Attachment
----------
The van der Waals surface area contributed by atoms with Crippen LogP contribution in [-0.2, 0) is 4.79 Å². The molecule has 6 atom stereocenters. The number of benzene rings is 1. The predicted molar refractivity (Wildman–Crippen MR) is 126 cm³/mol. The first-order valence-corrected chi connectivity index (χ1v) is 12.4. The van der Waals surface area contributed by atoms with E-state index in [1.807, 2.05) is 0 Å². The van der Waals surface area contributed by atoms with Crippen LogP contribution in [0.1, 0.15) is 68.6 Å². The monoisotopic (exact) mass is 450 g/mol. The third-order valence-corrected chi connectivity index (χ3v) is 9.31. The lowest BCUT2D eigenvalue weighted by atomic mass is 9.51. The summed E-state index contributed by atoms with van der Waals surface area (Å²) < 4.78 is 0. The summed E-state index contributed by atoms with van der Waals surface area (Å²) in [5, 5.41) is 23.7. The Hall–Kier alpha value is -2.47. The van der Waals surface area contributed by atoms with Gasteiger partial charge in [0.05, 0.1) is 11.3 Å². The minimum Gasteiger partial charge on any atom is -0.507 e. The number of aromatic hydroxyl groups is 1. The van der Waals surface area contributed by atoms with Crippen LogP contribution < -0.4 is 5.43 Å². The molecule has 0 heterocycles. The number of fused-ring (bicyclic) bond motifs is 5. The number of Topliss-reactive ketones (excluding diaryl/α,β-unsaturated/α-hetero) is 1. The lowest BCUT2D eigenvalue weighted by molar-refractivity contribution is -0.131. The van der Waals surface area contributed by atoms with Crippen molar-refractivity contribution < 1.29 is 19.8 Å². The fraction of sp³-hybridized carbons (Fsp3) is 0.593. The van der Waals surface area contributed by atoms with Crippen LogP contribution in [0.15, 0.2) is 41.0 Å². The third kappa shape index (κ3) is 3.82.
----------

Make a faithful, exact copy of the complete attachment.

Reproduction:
The van der Waals surface area contributed by atoms with Crippen LogP contribution in [-0.2, 0) is 4.79 Å². The molecule has 6 atom stereocenters. The number of benzene rings is 1. The predicted molar refractivity (Wildman–Crippen MR) is 126 cm³/mol. The first-order valence-corrected chi connectivity index (χ1v) is 12.4. The van der Waals surface area contributed by atoms with E-state index in [1.807, 2.05) is 0 Å². The van der Waals surface area contributed by atoms with Crippen LogP contribution in [0.1, 0.15) is 68.6 Å². The monoisotopic (exact) mass is 450 g/mol. The third-order valence-corrected chi connectivity index (χ3v) is 9.31. The lowest BCUT2D eigenvalue weighted by atomic mass is 9.51. The summed E-state index contributed by atoms with van der Waals surface area (Å²) < 4.78 is 0. The summed E-state index contributed by atoms with van der Waals surface area (Å²) in [5, 5.41) is 23.7. The Hall–Kier alpha value is -2.47. The van der Waals surface area contributed by atoms with Gasteiger partial charge in [0.05, 0.1) is 11.3 Å². The minimum Gasteiger partial charge on any atom is -0.507 e. The number of aromatic hydroxyl groups is 1. The van der Waals surface area contributed by atoms with Crippen LogP contribution < -0.4 is 5.43 Å². The molecule has 0 heterocycles. The number of fused-ring (bicyclic) bond motifs is 5. The number of Topliss-reactive ketones (excluding diaryl/α,β-unsaturated/α-hetero) is 1. The lowest BCUT2D eigenvalue weighted by molar-refractivity contribution is -0.131. The van der Waals surface area contributed by atoms with Crippen molar-refractivity contribution < 1.29 is 19.8 Å². The fraction of sp³-hybridized carbons (Fsp3) is 0.593. The van der Waals surface area contributed by atoms with Crippen LogP contribution in [0.15, 0.2) is 41.0 Å². The third kappa shape index (κ3) is 3.82.